If you live in the Charlotte, N.C. area, it’s time to be watching the green edges of the woods or fields for morels, Morchella esculenta, the prince of wild mushrooms.
Morels are so precious some mushroom hunters won’t even tell their own families where they nabbed their finds.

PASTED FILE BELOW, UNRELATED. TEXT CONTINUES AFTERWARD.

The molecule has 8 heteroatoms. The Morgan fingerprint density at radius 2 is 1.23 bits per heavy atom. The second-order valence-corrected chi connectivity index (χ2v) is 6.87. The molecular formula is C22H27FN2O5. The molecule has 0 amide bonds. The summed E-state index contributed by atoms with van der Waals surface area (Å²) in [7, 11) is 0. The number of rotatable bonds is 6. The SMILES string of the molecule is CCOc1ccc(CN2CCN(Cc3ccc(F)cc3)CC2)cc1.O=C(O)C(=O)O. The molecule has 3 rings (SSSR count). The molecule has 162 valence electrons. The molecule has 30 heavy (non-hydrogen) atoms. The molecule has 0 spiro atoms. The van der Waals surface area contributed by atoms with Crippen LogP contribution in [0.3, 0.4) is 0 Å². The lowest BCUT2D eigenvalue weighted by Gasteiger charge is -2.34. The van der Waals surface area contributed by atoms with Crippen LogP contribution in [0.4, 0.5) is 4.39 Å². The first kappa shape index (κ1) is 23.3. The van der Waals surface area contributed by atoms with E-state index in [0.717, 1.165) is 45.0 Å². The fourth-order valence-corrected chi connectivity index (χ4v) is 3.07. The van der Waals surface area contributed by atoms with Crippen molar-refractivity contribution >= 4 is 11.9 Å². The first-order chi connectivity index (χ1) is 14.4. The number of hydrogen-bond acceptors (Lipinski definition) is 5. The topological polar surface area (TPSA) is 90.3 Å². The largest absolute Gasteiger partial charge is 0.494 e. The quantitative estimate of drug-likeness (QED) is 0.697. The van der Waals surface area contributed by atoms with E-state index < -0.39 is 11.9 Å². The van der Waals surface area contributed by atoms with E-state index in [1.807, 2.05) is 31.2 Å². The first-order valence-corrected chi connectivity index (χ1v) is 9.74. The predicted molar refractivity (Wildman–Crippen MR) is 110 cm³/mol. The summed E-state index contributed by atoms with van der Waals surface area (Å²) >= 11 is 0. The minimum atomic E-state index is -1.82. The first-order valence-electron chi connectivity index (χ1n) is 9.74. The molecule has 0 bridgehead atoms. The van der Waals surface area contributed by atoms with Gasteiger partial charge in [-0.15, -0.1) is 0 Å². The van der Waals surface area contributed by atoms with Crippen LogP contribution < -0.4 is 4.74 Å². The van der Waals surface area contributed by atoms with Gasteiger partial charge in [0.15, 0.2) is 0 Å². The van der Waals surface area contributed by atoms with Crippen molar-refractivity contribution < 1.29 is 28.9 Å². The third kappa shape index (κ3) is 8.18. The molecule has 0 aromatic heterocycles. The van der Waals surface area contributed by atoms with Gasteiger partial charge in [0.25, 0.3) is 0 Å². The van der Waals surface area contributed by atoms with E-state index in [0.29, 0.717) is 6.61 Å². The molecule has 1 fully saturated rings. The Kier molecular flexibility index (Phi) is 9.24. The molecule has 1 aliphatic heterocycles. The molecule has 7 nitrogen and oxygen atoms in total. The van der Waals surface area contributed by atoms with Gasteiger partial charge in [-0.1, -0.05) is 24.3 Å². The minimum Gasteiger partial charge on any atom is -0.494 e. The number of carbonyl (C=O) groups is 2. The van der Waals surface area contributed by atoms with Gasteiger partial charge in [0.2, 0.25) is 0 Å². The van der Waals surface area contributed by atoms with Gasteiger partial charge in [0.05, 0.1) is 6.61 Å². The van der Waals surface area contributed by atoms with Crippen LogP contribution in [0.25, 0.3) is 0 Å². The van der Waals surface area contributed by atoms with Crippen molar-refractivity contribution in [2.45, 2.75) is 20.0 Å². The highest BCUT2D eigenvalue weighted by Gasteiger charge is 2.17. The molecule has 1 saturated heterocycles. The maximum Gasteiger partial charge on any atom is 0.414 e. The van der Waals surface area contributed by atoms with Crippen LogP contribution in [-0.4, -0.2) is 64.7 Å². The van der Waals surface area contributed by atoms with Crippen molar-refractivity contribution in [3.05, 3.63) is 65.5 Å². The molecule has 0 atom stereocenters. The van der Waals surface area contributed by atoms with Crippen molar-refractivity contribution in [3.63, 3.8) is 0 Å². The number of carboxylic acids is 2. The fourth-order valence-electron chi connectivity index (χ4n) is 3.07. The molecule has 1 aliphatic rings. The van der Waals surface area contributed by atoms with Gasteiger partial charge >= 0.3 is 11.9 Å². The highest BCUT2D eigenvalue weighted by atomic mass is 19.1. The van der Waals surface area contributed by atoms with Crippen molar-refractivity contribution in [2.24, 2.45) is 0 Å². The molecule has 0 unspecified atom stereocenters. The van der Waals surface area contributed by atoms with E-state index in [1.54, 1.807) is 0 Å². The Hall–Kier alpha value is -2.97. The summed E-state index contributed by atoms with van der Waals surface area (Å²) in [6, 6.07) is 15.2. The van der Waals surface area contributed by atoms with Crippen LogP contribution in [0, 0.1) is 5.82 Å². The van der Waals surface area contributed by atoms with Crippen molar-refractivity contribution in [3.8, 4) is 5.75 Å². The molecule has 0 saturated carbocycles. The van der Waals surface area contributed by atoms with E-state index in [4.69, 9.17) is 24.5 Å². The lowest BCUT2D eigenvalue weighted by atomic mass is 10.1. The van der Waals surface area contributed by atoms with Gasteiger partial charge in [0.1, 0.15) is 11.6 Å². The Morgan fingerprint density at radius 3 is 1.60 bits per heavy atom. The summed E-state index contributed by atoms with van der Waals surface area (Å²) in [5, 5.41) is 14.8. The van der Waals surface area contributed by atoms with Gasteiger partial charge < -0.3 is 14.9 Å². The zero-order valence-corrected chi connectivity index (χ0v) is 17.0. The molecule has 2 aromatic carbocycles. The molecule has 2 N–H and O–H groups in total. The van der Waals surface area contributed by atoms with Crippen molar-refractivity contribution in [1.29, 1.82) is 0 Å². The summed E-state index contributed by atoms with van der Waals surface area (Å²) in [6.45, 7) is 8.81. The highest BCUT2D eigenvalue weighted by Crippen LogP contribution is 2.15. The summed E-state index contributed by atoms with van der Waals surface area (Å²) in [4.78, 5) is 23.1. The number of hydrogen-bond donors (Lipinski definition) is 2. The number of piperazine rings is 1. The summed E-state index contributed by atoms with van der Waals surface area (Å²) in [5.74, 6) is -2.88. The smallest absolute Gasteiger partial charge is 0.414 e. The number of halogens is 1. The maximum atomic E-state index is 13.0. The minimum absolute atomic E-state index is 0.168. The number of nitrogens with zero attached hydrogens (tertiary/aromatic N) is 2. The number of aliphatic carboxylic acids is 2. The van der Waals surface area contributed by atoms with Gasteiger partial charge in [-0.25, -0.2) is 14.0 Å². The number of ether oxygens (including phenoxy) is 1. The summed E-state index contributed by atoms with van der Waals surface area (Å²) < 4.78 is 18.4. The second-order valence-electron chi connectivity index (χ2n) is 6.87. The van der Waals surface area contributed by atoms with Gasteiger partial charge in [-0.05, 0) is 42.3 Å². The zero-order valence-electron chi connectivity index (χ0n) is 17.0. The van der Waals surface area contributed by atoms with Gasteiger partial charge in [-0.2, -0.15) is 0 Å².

For the novices, this is not a tricky mushrom to identify. There are false morels, but you will know the real deal by the pitted cap and the completely hollow interior. Slice it longways and you’ll see nothing but empty space. They are unpredictable in their growth pattern — one year you’ll find a feast, another year in the same spot, nothing — but they may be found near old ash, oak or apple trees or by dying elms. Carry them home in a basket or mesh bag so any spores that drop find their way to the forest floor. Submerge in several changes of water and swish to remove soil and insects. Drain thoroughly. You can cook them as you do other mushrooms but a favorite method is to dredge in flour with salt and pepper sprinkled in and fry in butter. Rich, steak-like indulgence. And remember, shhhhh! Don’t tell anyone about your special spot.